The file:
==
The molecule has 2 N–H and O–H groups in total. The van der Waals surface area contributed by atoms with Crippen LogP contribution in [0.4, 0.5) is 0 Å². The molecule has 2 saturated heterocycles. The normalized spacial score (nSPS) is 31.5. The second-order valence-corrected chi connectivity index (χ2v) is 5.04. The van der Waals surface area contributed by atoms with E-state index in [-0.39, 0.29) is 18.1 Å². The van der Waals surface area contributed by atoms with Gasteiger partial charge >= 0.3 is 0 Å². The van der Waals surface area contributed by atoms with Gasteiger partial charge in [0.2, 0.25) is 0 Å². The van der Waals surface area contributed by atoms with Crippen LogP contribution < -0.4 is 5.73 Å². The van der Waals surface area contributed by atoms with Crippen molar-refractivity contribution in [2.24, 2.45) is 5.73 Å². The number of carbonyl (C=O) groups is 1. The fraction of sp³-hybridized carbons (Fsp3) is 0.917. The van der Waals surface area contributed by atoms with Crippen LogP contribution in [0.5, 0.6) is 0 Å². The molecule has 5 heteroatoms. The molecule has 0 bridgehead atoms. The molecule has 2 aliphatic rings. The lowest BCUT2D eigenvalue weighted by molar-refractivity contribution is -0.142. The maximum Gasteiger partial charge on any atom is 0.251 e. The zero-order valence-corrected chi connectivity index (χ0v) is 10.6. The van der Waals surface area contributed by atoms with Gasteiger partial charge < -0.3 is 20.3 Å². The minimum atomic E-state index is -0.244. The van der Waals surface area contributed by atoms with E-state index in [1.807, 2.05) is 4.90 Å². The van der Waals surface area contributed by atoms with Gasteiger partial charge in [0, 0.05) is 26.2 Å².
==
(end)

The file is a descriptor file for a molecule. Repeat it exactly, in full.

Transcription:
The molecule has 2 N–H and O–H groups in total. The van der Waals surface area contributed by atoms with Crippen LogP contribution in [0.4, 0.5) is 0 Å². The molecule has 2 saturated heterocycles. The normalized spacial score (nSPS) is 31.5. The second-order valence-corrected chi connectivity index (χ2v) is 5.04. The van der Waals surface area contributed by atoms with E-state index in [-0.39, 0.29) is 18.1 Å². The van der Waals surface area contributed by atoms with Gasteiger partial charge >= 0.3 is 0 Å². The van der Waals surface area contributed by atoms with Gasteiger partial charge in [0.2, 0.25) is 0 Å². The van der Waals surface area contributed by atoms with Crippen LogP contribution < -0.4 is 5.73 Å². The van der Waals surface area contributed by atoms with Crippen molar-refractivity contribution in [2.24, 2.45) is 5.73 Å². The number of carbonyl (C=O) groups is 1. The fraction of sp³-hybridized carbons (Fsp3) is 0.917. The van der Waals surface area contributed by atoms with Crippen LogP contribution in [0.5, 0.6) is 0 Å². The molecule has 5 heteroatoms. The molecule has 0 bridgehead atoms. The molecule has 2 aliphatic rings. The lowest BCUT2D eigenvalue weighted by molar-refractivity contribution is -0.142. The maximum Gasteiger partial charge on any atom is 0.251 e. The zero-order valence-corrected chi connectivity index (χ0v) is 10.6. The van der Waals surface area contributed by atoms with Gasteiger partial charge < -0.3 is 20.3 Å². The minimum atomic E-state index is -0.244. The van der Waals surface area contributed by atoms with E-state index in [1.807, 2.05) is 4.90 Å². The van der Waals surface area contributed by atoms with Gasteiger partial charge in [0, 0.05) is 26.2 Å².